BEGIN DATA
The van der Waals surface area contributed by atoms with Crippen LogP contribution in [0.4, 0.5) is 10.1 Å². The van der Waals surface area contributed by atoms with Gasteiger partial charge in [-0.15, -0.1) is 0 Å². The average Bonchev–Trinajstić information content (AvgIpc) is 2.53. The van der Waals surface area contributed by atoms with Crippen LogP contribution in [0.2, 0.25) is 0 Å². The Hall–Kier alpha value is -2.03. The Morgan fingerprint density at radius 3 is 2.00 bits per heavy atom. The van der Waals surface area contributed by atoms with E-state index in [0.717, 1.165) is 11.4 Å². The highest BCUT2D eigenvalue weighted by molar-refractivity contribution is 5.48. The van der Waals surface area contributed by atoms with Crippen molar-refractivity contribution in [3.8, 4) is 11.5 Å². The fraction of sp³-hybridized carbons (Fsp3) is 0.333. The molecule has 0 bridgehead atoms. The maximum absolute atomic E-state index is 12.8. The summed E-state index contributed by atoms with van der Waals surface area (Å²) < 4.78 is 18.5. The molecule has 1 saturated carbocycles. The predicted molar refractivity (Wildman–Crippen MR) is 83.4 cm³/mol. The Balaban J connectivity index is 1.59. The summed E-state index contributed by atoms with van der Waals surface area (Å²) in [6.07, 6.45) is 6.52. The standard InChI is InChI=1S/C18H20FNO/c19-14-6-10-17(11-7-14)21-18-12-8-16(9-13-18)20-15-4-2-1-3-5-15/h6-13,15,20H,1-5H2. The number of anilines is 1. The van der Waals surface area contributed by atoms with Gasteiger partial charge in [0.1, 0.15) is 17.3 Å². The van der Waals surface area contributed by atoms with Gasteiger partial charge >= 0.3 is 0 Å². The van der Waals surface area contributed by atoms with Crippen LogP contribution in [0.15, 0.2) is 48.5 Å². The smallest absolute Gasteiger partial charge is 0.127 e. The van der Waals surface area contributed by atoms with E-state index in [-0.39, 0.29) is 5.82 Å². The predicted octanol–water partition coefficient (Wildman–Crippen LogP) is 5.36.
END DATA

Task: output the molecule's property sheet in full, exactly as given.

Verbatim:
The van der Waals surface area contributed by atoms with Crippen LogP contribution in [0.4, 0.5) is 10.1 Å². The van der Waals surface area contributed by atoms with Gasteiger partial charge in [-0.15, -0.1) is 0 Å². The average Bonchev–Trinajstić information content (AvgIpc) is 2.53. The van der Waals surface area contributed by atoms with Crippen LogP contribution in [0.2, 0.25) is 0 Å². The Hall–Kier alpha value is -2.03. The Morgan fingerprint density at radius 3 is 2.00 bits per heavy atom. The van der Waals surface area contributed by atoms with E-state index in [0.717, 1.165) is 11.4 Å². The highest BCUT2D eigenvalue weighted by molar-refractivity contribution is 5.48. The van der Waals surface area contributed by atoms with Crippen molar-refractivity contribution in [3.8, 4) is 11.5 Å². The fraction of sp³-hybridized carbons (Fsp3) is 0.333. The molecule has 0 bridgehead atoms. The maximum absolute atomic E-state index is 12.8. The summed E-state index contributed by atoms with van der Waals surface area (Å²) < 4.78 is 18.5. The molecule has 1 saturated carbocycles. The predicted molar refractivity (Wildman–Crippen MR) is 83.4 cm³/mol. The Balaban J connectivity index is 1.59. The summed E-state index contributed by atoms with van der Waals surface area (Å²) in [6.07, 6.45) is 6.52. The standard InChI is InChI=1S/C18H20FNO/c19-14-6-10-17(11-7-14)21-18-12-8-16(9-13-18)20-15-4-2-1-3-5-15/h6-13,15,20H,1-5H2. The number of anilines is 1. The van der Waals surface area contributed by atoms with Gasteiger partial charge in [0.1, 0.15) is 17.3 Å². The van der Waals surface area contributed by atoms with Gasteiger partial charge >= 0.3 is 0 Å². The van der Waals surface area contributed by atoms with Crippen LogP contribution in [0.15, 0.2) is 48.5 Å². The smallest absolute Gasteiger partial charge is 0.127 e. The van der Waals surface area contributed by atoms with E-state index in [-0.39, 0.29) is 5.82 Å². The predicted octanol–water partition coefficient (Wildman–Crippen LogP) is 5.36.